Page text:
6. France
France, the most visited country in the world, is the sixth largest economy with a nominal GDP of $2.83 trillion. Its GDP in terms of PPP is around $2.59 trillion. France has a low poverty rate and high standard of living, which is reflected in its GDP (PPP) per capita of $40,445. The country is among the top exporters and importers in the world. France has experienced a slowdown over the past few years and the government is under immense pressure to rekindle the economy, as well as to combat rising unemployment.

7. Brazil
Brazil with its $2.24 trillion economy, it is the seventh largest economy by nominal GDP. The Brazilian economy has developed services, manufacturing, and agricultural sectors with each sector contributing around 68%, 26%, and 6% respectively. Brazil is a part of BRIC and ahead of all other South American economies. The Brazilian GDP measured in purchasing-power-parity is $3.07 trillion, while its GDP per capita (PPP) is $15,153. However, the country has 21% of its population living below the poverty line.

8. Italy
Italy’s $2.13 trillion economy is the world’s eighth largest in terms of nominal GDP. Italy is among the prominent economies of the eurozone, but it has been impacted by the crisis in the region. The economy suffers from a huge public debt estimated to be about 133% of GDP, according to the CIA World Factbook. The economy is also facing high unemployment and deteriorating economic growth. The government is working on various measures to boost the economy that has contracted in recent years. The GDP measured in purchasing-power-parity for the economy is estimated at $2.06 trillion, while its per capita GDP (PPP) is $34,455.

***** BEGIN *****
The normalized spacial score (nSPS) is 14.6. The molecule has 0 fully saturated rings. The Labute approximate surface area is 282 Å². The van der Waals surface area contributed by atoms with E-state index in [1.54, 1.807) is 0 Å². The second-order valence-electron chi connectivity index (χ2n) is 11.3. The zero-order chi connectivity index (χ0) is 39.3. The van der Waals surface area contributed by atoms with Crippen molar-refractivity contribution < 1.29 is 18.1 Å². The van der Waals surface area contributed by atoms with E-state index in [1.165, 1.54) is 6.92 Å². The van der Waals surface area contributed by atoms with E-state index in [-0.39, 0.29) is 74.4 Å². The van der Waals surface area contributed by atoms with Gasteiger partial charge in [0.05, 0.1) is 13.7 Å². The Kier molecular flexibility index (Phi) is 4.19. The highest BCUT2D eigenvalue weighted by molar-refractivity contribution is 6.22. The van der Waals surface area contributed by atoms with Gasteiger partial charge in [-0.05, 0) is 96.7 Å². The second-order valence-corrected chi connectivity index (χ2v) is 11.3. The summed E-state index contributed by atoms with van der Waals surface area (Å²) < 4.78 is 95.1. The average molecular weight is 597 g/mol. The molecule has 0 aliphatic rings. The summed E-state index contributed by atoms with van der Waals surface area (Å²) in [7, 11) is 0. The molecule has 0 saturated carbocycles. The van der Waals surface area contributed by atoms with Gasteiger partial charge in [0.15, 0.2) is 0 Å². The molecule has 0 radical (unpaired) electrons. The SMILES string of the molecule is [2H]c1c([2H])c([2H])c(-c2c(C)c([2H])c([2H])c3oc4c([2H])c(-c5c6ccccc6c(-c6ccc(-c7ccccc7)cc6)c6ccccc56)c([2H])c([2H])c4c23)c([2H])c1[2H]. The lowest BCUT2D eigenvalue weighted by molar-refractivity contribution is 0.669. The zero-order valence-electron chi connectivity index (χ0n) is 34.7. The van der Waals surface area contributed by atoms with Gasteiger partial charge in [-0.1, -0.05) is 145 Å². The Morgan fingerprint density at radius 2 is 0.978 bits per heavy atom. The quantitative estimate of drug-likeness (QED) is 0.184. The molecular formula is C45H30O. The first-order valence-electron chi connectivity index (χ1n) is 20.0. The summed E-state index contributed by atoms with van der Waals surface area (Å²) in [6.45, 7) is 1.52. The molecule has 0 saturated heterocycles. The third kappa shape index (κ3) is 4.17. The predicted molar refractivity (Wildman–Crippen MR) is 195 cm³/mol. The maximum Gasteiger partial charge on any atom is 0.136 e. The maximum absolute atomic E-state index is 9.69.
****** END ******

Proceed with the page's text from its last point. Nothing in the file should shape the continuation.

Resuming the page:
9. Russia
Russia’s domestic consumption amid a politically stable atmosphere has paved the way for economic growth in the country. The country has transformed itself since the fall of the Soviet Union in 1991 from a centrally planned economy to a more market-based open economy. Russia’s $2.05 trillion economy is currently facing a crisis as a result of imposed sanctions and a steep fall in oil prices. Russia’s economy in terms of purchasing-power-parity is estimated at $3.56 trillion, while its GDP per capita is $24,764.

10. India
India ranks third in GDP in terms of purchasing-power-parity ($7.28 trillion), while its nominal GDP ($2.04 trillion) places it in the tenth spot. The country’s high population drags its GDP (PPP) per capita down to $5,778. India’s GDP is still dependent on agriculture (17%), compared to western countries. However, the services sector has picked up in recent years and now accounts for 57% of the GDP, while industry contributes 26%. The economy’s strength lies in a limited dependence on exports, high saving rates, favorable demographics, and a rising middle class. India recently overtook China as the fastest growing large economy.

The Bottom Line
Some other economies that are a part of the “trillion-dollar” club and have the potential to make it to the top 10 going ahead are Canada ($1.79 trillion), Australia ($1.48 trillion), South Korea ($1.45 trillion), Spain ($1.4 trillion), and Mexico ($1.3 trillion).

Rankings based on IMF’s database, GDP estimates, and projections. Select data is from the CIA World Factbook.

About the Author:

Prableen Bajpai, CFA (ICFAI) is the Founding Director at FinFix; an enterprise in India, primarily engaged in financial research, reports, training and spreading financial literacy while striving to provide counselling to the economically less privileged.

In her previous assignment, Prableen was heading the Research at Vantage Wealth Management Solutions Pvt. Ltd., managing the compilations of the monthly compendium moneytree®, meant to educate investors on stock markets and investments.

She has also taught Investment Analysis and Macroeconomics to business students at the Royal Thimphu College (RTC), Bhutan. Prableen has been writing about investing, stock markets, economy, and personal finance for almost a decade. Prableen is a Chartered Financial Analyst (CFA) from ICFAI, holds a masters degree in Economics and is pursuing her CFP® certification.